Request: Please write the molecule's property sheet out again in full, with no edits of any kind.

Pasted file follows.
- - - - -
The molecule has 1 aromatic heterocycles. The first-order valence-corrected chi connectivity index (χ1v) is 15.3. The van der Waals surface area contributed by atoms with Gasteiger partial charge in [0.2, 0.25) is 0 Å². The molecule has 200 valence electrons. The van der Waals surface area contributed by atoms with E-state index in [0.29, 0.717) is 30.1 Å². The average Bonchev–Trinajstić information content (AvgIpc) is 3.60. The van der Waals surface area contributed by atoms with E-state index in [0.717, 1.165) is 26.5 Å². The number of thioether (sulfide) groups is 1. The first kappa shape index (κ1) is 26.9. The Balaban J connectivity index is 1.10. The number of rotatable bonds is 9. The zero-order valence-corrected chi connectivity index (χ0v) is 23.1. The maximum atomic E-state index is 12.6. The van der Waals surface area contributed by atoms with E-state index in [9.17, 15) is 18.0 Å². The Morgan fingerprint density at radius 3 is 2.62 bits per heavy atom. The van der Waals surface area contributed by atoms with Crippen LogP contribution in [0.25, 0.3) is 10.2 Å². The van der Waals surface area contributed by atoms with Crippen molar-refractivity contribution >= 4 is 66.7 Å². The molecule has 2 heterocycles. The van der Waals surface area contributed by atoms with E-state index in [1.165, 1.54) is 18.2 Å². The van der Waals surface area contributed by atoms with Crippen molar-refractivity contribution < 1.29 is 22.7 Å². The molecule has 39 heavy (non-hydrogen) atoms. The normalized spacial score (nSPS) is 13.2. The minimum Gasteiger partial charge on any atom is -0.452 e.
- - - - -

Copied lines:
The molecule has 1 aromatic heterocycles. The first-order valence-corrected chi connectivity index (χ1v) is 15.3. The van der Waals surface area contributed by atoms with Gasteiger partial charge in [0.2, 0.25) is 0 Å². The molecule has 200 valence electrons. The van der Waals surface area contributed by atoms with E-state index in [0.29, 0.717) is 30.1 Å². The average Bonchev–Trinajstić information content (AvgIpc) is 3.60. The van der Waals surface area contributed by atoms with E-state index in [0.717, 1.165) is 26.5 Å². The number of thioether (sulfide) groups is 1. The first kappa shape index (κ1) is 26.9. The Balaban J connectivity index is 1.10. The number of rotatable bonds is 9. The zero-order valence-corrected chi connectivity index (χ0v) is 23.1. The maximum atomic E-state index is 12.6. The van der Waals surface area contributed by atoms with E-state index in [9.17, 15) is 18.0 Å². The Morgan fingerprint density at radius 3 is 2.62 bits per heavy atom. The van der Waals surface area contributed by atoms with Crippen LogP contribution in [0.25, 0.3) is 10.2 Å². The van der Waals surface area contributed by atoms with Crippen molar-refractivity contribution >= 4 is 66.7 Å². The molecule has 2 heterocycles. The van der Waals surface area contributed by atoms with E-state index in [1.165, 1.54) is 18.2 Å². The van der Waals surface area contributed by atoms with Crippen molar-refractivity contribution < 1.29 is 22.7 Å². The molecule has 39 heavy (non-hydrogen) atoms. The normalized spacial score (nSPS) is 13.2. The minimum Gasteiger partial charge on any atom is -0.452 e.